Healthy Hydration

When it comes to fluids,
cats can be fickle.

  1. Good hydration is vital to a healthy cat. Learn a number of ways to get your cat needed water.

    You might think setting out a bowl of water is enough. But could you do more to promote proper hydration in your cat?

    In their natural environment, cats get most of their fluids from the prey they consume. But they will supplement their needs with water.

    It’s been observed they prefer running or dripping sources of fresh water rather than water holes or puddles. They’ve also been seen licking dew off plants or rocks. Experts believe that this is due partly to the physiology of their mouth, which prevents them from lapping water up efficiently.

    Another theory is that standing water is more likely to be contaminated by bacteria or parasites than running water.

    That said, here are some things you can try to promote good hydration in your cat. 

  2. The Right Dish

    If your cat has to stick his or her head down into a tall-sided bowl to drink, the whisker sensation may be a deterrent from using it.

    Instead, try a wider dish with shorter sides. This lets your cat drink without impeding the whiskers, while promoting a comfortable environment by creating good sightlines of the surrounding space.

    To Complete This Step

    Try serving water in a wider dish with shorter sides. Describe any differences in the way your cat drinks from it.

  3. Keep it Fresh

    Cats prefer water that hasn't been standing long. So it’s important to change it daily at a minimum and to clean the water dish every 24 hours. Consider keeping a few on hand so you can rotate them as needed.

    To Complete This Step

    Change the water more frequently. Do you see your cat drinking from the dish more frequently? Make note of it in your Journal.

  4. Convenient Locations

    Keep one source of water available where you feed your cat. Then, try placing a second in another location, especially if you have more than one level in your home. If your cat is timid or likes to stay hidden, keep water available near favorite hideouts.

    To Complete This Step

    Make a second dish of water available. How long did it take your cat to discover this new source of water? How often have you seen him or her visit it? Record what you see. And upload a shot of the new location.

  5. Drop-by-Drop

    You may find your cat gravitates to water straight from the faucet. Open it up to a trickle and see if your cat will take a drink. Be mindful of waste - we don’t recommend running it, or leaving it unattended, for extended lengths of time.

    To Complete This Step

    If your cat seems drawn to this experience, upload an image of your cat drinking from a faucet. Watch the tongue and describe how your cat takes in the water. Does your cat vocalize or purr when the water goes on? As time goes on, will your cat come running when you turn on a faucet or learn to operate it without you?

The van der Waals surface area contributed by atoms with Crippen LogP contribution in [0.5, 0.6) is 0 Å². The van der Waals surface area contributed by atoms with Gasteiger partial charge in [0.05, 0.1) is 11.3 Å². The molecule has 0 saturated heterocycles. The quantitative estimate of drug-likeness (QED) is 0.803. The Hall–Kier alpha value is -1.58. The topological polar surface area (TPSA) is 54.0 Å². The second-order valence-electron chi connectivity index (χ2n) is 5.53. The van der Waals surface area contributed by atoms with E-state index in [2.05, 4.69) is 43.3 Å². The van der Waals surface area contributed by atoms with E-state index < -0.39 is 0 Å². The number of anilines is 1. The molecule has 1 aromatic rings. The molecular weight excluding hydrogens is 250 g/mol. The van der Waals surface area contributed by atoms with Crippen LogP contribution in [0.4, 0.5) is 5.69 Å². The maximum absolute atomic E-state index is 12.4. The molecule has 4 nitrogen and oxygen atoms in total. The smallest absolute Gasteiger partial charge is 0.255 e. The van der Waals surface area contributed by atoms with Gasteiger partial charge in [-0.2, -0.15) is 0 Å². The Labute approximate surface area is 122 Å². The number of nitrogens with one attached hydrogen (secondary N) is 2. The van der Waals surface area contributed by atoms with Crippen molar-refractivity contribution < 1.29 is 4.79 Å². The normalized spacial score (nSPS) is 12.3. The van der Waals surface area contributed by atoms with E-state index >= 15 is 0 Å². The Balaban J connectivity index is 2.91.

6. Always Moving

    Some water dishes are specially designed to appeal to a cat’s sensibilities around moving sources of water. These have a little pump that circulates the water, essentially turning a bowl into a fountain. You can find great options at your pet store, or even artisan-made versions on ETSY.com.

    Much as you would with a dish, be sure to clean and refill the fountain regularly.

    To Complete This Step

    If you’ve purchased a cat fountain, describe how it’s working. Does your cat seem to frequent the fountain more often than a bowl? Does your cat appear to like the sound of running water? Take a picture of your cat drinking from it or any interesting behaviors you’ve observed. Make a note about what you see.

  7. Fluid Friendly Food

    Cats in the wild get much of their hydration from their prey. So in addition to providing plenty of fresh water, you can serve your cat wet food as part of her routine to provide another valuable source of hydration.

    To Complete This Step

    If you’re not currently feeding wet food as part of your your feeding routine as it will provide another valuable source of hydration. To learn more about the important role wet food can play in feeding, check out the Activity Wet + Dry Together. Describe your experience and upload a photo of your cat trying wet food.

  8. Test for Success

    Here are two ways to know if your efforts are paying off.

    Skin Elasticity

    Gently pinch your cat’s skin by the scruff of the neck. Pull back slightly to form a “tent.” If the skin snaps back into place quickly, this is a sign of good hydration. If it holds its form, it’s a sign of dehydration. You should consult your veterinarian immediately.

    Gum Test

    Lift your cat’s lip and slip a finger in between the gums and cheek. Your cat likely needs more fluids if the gums feel tacky to your touch. Another way to check this – press on the gums with your finger. When you remove your finger from the gums, you’ll see a white spot instead of pink. If the spot returns to pink within a second or two, that’s a sign your cat is adequately hydrated.

     

    To Complete This Activity

    Conduct both of these tests and record the results.

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